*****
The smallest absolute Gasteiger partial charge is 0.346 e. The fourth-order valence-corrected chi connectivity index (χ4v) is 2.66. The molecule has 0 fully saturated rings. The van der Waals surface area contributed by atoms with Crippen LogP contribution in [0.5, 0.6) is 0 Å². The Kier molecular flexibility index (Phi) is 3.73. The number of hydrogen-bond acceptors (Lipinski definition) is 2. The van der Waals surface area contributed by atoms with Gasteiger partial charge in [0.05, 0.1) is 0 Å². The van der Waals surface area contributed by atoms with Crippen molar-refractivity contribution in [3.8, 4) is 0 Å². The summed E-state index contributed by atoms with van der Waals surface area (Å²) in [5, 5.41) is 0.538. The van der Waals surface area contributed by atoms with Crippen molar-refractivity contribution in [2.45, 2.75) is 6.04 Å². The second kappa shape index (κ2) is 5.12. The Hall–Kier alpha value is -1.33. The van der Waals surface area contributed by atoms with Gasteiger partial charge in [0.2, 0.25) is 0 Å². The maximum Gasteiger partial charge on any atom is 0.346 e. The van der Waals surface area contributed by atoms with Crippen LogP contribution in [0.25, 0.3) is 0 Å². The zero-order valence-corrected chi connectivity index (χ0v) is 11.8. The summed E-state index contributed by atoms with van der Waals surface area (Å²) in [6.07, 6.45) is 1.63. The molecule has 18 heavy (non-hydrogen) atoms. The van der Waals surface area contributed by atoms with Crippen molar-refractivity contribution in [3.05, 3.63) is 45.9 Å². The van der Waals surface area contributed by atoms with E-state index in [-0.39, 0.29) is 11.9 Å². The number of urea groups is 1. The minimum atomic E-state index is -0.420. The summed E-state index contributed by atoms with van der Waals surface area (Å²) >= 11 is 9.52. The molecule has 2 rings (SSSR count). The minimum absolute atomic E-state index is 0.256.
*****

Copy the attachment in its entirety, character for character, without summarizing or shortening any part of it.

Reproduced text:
The smallest absolute Gasteiger partial charge is 0.346 e. The fourth-order valence-corrected chi connectivity index (χ4v) is 2.66. The molecule has 0 fully saturated rings. The van der Waals surface area contributed by atoms with Crippen LogP contribution in [0.5, 0.6) is 0 Å². The Kier molecular flexibility index (Phi) is 3.73. The number of hydrogen-bond acceptors (Lipinski definition) is 2. The van der Waals surface area contributed by atoms with Gasteiger partial charge in [0.05, 0.1) is 0 Å². The van der Waals surface area contributed by atoms with Crippen molar-refractivity contribution in [3.8, 4) is 0 Å². The summed E-state index contributed by atoms with van der Waals surface area (Å²) in [5, 5.41) is 0.538. The van der Waals surface area contributed by atoms with Crippen molar-refractivity contribution in [2.45, 2.75) is 6.04 Å². The second kappa shape index (κ2) is 5.12. The Hall–Kier alpha value is -1.33. The van der Waals surface area contributed by atoms with Gasteiger partial charge in [0.2, 0.25) is 0 Å². The maximum Gasteiger partial charge on any atom is 0.346 e. The van der Waals surface area contributed by atoms with Crippen LogP contribution in [0.25, 0.3) is 0 Å². The zero-order valence-corrected chi connectivity index (χ0v) is 11.8. The summed E-state index contributed by atoms with van der Waals surface area (Å²) in [6.07, 6.45) is 1.63. The molecule has 18 heavy (non-hydrogen) atoms. The van der Waals surface area contributed by atoms with Crippen molar-refractivity contribution in [3.05, 3.63) is 45.9 Å². The van der Waals surface area contributed by atoms with E-state index in [-0.39, 0.29) is 11.9 Å². The number of urea groups is 1. The minimum atomic E-state index is -0.420. The summed E-state index contributed by atoms with van der Waals surface area (Å²) >= 11 is 9.52. The molecule has 2 rings (SSSR count). The minimum absolute atomic E-state index is 0.256.